Monday, May 10, 2010

The Garden Plan!

My 20' x 20' community garden plot is up and running. This picture was taken last Thursday - note that our trees still aren't leafed out completely. It actually snowed as recently as this past Sunday.

North Neighbor was planting onions with his son when I dropped sweet corn in dual rows along the North and South borders (I'll be hand-pollinating them). Our frost free date isn't for another week yet, but the weather when I planted was consistently hot - though of course now they're forecasting hard frosts for tonight and maybe tomorrow, so we'll see what happens. I sowed peas a few days before the corn, but hopefully they won't emerge for another 2 days. My salad greens and carrots were sowed two weeks ago, when I raised the deer netting. I'm not too worried about them though - I had dropped some seed in my deck planters nearly a month ago, and all have survived several frosts so far.

I didn't take West Neighbor seriously when she said that weeds would become a big problem. I know a lot of people will abandon their plots to chest-high weeds later in the summer, seeding the rest of us - but I don't plan on having any bare soil by then. In another few weeks I'll transplant in fall broccoli and warm weather stuff - beans, locally-adapted melons and a panel of tomatoes from an amateur breeding project.

Stopping by after the first post-till rain last week, the problem became more obvious. The whole field had a slight green sheen of millions of tiny sprouts. It won't be much of a problem when I transplant in larger plants, but the carrot and salad subplot I sowed two weeks ago is an emerging nightmare. I'm gonna have to take my own advice to properly identify my salad greens. Maybe this is why other people built up raised mounds of compost and dirt to plant in.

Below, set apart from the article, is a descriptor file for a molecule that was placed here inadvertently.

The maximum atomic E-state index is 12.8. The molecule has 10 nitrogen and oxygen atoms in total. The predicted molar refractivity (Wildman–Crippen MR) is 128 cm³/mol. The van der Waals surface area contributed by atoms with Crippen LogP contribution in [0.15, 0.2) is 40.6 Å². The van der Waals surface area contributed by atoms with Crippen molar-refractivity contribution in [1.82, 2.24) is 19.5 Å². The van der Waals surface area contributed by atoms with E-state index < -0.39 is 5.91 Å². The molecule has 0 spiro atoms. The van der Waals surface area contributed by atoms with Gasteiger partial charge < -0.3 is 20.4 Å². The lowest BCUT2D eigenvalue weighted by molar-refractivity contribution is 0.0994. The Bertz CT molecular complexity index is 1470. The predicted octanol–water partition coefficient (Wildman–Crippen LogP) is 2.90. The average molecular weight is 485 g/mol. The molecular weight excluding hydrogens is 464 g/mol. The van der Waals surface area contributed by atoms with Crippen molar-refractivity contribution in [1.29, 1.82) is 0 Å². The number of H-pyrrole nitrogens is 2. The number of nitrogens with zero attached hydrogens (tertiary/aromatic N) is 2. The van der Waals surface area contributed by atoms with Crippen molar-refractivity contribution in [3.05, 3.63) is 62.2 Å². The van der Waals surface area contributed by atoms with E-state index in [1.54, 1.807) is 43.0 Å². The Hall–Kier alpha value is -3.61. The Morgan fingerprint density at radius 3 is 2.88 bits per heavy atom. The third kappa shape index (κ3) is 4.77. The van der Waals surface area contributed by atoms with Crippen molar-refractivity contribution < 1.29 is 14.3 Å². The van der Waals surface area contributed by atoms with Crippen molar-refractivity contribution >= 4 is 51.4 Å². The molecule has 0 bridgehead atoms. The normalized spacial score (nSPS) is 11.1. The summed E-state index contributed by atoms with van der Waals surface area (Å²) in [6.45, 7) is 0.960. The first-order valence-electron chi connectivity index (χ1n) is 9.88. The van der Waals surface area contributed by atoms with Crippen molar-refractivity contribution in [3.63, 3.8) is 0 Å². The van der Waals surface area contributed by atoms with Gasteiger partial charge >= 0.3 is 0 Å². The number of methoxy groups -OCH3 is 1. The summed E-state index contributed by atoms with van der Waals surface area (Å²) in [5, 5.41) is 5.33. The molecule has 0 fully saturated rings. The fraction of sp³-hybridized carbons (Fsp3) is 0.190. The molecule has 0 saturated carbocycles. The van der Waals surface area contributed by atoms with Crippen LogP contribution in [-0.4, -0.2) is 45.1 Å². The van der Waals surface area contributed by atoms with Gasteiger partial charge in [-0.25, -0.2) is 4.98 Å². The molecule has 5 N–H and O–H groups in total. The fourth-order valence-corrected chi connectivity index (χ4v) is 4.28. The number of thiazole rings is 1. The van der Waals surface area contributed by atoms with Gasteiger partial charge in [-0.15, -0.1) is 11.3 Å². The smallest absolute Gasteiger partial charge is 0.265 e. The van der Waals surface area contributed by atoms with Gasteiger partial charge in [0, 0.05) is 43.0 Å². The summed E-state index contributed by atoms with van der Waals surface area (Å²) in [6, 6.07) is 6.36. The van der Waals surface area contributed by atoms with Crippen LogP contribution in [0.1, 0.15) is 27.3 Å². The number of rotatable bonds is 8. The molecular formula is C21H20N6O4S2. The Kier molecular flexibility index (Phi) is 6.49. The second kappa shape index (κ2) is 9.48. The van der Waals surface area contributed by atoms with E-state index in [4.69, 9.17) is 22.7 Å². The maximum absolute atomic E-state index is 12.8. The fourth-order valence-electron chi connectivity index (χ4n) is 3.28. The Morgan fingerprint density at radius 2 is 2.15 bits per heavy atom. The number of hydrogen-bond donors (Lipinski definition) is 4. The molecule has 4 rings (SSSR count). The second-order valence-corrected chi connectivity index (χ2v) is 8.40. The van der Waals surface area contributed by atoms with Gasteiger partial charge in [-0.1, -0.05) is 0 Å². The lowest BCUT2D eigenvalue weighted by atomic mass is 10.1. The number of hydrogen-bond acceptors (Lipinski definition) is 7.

Good thing I actually planted in furrows for once...


  1. I'm afraid the more I garden, the more I understand why so much conventional gardening is in rows or surrounded by cedar mulch. Weeds here in New England absolutely leap during the growing season. Miss one weekend of weeding and crap, they've taken over. My goal with ornamental stuff is to have ground covering plants that suppress weeds, but it's going to take a lot of weeding to get there.

  2. Silly me! Matt, I forgot to say that I'm glad to see you've got yourself a plot of land to play with. Nobody who loves plants as much as you are should ever be cut off from the earth. :)



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